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A Defence of Atheism

April 10, 1861 — Mercantile Hall, Boston MA


My Friends: — In undertaking the inquiry of the existence of a God, I am fully conscious of the difficulties I have to encounter. I am well aware that the very question produces in most minds a feeling of awe, as if stepping on forbidden ground, too holy and sacred for mortals to approach. The very question strikes them with horror, and it is owing to the prejudice so deeply implanted by education, and also strengthened by public sentiment, that so few are willing to dive it a fair and impartial investigation, knowing but too well that it casts a stigma and reproach upon any person bold enough to undertake the task, unless his previously known opinions are a guarantee that his conclusions would be in accordance and harmony with the popular demand. But believing as I do, that Truth only is beneficial, and Error, from whatever source, and under what er name, is pernicious to man, I consider no place too holy, no subject too sacred, for man’s earnest investigation; for by so doing only can we arrive at Truth, learn to discriminate ie from Error, and be able to accept the one and reject the other.

Nor is this the only impediment in the way of this inquiry. The question arises, Where shall we begin? We have ben told, that “by searching none can find out God,” which has so far provided true; for, as yet, no one has ever been ale to find him. The most strenuous believer has to acknowledge that it is only a belief, but he knows nothing on the subject. Where, then, shall we search for his existence? Enter the material world; ask the Sciences whether they can disclose the mystery? Geology speaks of the structure of the Earth, the formation of the different strata, of coal, of granite, of the whole mineral kingdom. It reveals the remains and traces of animals long extinct, but gives us no clue whereby we may prove the existence of a God.

Natural history gives us a knowledge of the animal kingdom in general; the different organisms, structure, and powers of the various species. Physiology teaches the nature of man, the laws that govern his being, the functions of the vital organs, and the conditions upon which alone health and life depend. Phrenology treats of the laws of mind, the different portions of the brain, the temperaments, the organs, how to develop some and repress others to produce a well balanced and healthy condition. But in the whole animal economy — though the brain is considered to be a “microcosm,” in which may be traced a resemblance or relationship with everything in Nature — not a spot can be found to indicate the existence of a God.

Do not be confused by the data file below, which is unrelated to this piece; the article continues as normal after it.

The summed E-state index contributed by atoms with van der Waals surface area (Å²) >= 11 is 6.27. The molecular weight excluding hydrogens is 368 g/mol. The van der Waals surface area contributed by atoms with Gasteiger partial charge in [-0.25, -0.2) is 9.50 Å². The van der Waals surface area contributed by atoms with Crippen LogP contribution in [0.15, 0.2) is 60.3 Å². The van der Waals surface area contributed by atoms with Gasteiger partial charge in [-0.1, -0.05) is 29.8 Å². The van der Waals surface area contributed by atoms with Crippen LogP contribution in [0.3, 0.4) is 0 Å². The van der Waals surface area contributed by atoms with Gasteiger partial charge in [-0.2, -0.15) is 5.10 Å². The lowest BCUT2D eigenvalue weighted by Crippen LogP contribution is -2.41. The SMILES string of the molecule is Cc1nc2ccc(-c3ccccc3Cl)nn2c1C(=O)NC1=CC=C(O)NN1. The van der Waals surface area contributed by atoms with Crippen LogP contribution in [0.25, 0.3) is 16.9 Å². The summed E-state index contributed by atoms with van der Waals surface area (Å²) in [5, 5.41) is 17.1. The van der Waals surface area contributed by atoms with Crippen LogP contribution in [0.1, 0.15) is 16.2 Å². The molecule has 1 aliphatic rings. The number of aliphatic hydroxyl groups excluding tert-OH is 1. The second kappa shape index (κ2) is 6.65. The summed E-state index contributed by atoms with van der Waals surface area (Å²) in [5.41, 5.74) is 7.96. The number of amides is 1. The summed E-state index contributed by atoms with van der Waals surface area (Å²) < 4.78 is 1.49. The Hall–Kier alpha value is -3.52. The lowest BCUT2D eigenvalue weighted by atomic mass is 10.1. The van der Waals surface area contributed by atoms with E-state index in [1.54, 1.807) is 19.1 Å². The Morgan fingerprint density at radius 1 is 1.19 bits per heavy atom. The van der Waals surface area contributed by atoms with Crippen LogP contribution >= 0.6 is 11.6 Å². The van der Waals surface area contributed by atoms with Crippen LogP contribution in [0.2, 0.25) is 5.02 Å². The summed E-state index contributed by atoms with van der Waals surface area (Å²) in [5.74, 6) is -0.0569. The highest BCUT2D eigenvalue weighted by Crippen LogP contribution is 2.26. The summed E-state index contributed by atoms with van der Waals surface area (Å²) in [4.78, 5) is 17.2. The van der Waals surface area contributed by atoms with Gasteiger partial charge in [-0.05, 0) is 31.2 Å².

Mathematics lays the foundation of all the exact sciences. It teaches the art of combining numbers, of calculating and measuring distances, how to solve problems, to weight mountains, to fathom the depths of the ocean; but gives no directions host to ascertain the existence of a God.

Enter Nature’s great laboratory — Chemistry. She will speak to you of the various elements, their combinations and uses, of the gasses constantly evolving and combining in different proportions, produced ing all the varieties objects, the interesting and important phenomena we behold. She proves the indestructibility of matter, and its inherent property — motion; but in all her operations no demonstrable fact can e obtained to indicate the existence of a God.

Astronomy tells us of the wonders of the Solar System — the eternally revolving planets, the rapidity and certainty of their motions, the distance from planet to planet, from star to star. It predicts with astonishing and marvelous precision the phenomena of eclipses, the visibility upon our Earth of moments, and proves the immutable law of gravitation, but is entirely silent on the hesitance of a God.

In fine, descent into the bowels of the Earth, and you will learn what it contains; into the depths of the ocean, and you will find the inhabitants of the great deep; but neither in the Earth love, nor in the waters below, can you obtain any knowledge of his existence. Ascend into the heavens, and enter the “milky way,” go from planet to planet to the remotest star, and ask the eternally revolving systems, Where is God? and Echo answers. Where?

The Universe of Matter gives us no record of his existence. Where next shall we search? Enter the Universe of Mind, read the millions of volumes written on the subject, and in all the speculations, the assertions, the assumptions, the theories, and the creeds, you can only find Man stamped in an indelible impress his own mind on every page. In describing his God, he delineated his own character: the picture he drew represents in living and ineffaceable colors the epoch of his existence — the period he lived in.